In the early 1930s, Joseph Stalin, already the Soviet Union’s dictator, desperately needed funds to support his plan for rapid industrialization. He acquired the needed resources by confiscating the produce of Russia’s farms and selling abroad. This amounted to “stealing low and selling high.” The policy had the added benefit of destroying the class of independent farmers, the Kulaks, thereby promoting the goal of collectivizing agriculture. Oh yes, it also resulted in massive famine and tens of millions of deaths from starvation.
Fast forward eighty years. Today, the Department of Defense is trying to solve the problem of rising costs for defense goods not by reforming the way the Pentagon buys things but by attempting to steal from defense contractors. In a March 2012 memo to all acquisition executives, the Under Secretary of Defense for Acquisition, Technology and Logistics (AT&L) directed them to negotiate labor and overhead rates for current contracts based on what they were in 2010. Since the costs of doing business have not declined, this directive appears to require DoD officials to demand that private contractors sell their products and services below actual costs. Or, I suppose the companies might lower their labor rates by cutting the wages and benefits of their employees, many of whom are union workers with contracts. But either way the government is attempting to get things of value from those who make them at less than their true worth. In my book, that is stealing.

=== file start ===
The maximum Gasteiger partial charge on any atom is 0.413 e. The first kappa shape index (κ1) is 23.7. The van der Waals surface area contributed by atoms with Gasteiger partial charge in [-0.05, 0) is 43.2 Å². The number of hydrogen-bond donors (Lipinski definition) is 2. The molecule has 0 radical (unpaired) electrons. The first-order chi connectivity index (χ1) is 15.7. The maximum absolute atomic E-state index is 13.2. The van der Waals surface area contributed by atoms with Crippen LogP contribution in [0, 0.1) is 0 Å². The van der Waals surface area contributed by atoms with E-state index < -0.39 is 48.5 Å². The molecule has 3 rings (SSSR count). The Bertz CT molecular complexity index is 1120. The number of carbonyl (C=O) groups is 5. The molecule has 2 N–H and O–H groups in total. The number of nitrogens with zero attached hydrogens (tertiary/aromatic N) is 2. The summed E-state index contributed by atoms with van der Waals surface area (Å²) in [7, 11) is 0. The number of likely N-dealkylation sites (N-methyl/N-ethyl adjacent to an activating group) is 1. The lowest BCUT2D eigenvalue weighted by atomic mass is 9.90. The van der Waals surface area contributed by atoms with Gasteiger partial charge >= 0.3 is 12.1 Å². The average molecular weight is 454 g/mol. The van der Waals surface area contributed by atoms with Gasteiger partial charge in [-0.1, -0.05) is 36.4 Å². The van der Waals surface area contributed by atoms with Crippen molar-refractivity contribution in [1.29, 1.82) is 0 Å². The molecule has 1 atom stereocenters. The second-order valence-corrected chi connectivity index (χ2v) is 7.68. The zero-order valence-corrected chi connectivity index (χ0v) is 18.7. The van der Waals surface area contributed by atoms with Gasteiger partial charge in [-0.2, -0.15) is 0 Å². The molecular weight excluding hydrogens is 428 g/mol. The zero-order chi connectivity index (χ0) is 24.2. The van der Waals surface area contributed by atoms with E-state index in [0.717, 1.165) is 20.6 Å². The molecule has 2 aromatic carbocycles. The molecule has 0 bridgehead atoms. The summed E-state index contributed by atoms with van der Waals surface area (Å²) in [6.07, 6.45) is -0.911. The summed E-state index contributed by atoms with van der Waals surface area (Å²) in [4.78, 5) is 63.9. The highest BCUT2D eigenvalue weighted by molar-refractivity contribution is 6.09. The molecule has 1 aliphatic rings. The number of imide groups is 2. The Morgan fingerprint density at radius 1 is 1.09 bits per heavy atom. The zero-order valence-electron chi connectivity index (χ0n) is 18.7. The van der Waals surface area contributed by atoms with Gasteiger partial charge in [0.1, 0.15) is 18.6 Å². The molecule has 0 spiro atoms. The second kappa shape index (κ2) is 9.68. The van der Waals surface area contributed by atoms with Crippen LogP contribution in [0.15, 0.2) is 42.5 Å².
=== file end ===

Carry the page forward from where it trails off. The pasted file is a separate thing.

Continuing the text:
This effort to roll back labor and overhead rates may actually be illegal. Under the Federal Acquisition Regulations Part 15 which governs contracting with DoD, companies are required to formally, accurately and exhaustively report their true costs. It is a crime to propose a price to the government based on inaccurate — or, to use the contracting term, uncertified — data even if that means the government is getting something at below cost. The best that these companies can do is to reduce their profit margins. Since defense companies already have profit margins less than half that of firms in the S&P 500, this is not a solution. So the AT&L memo is in effect asking defense companies to either commit a crime or economic suicide. Great choices.
This attempt to artificially and falsely reduce DoD’s procurement costs smacks of desperation. Having failed to achieve meaningful cost reductions through a series of top down interventions in the defense market place (e.g., insourcing, firm fixed price contracting and mandatory competitions) and unwilling to reverse course and employ more commercial best practices, DoD is now resorting to Stalinist tactics. This approach worked so well in the Soviet Union that it eventually collapsed their entire system.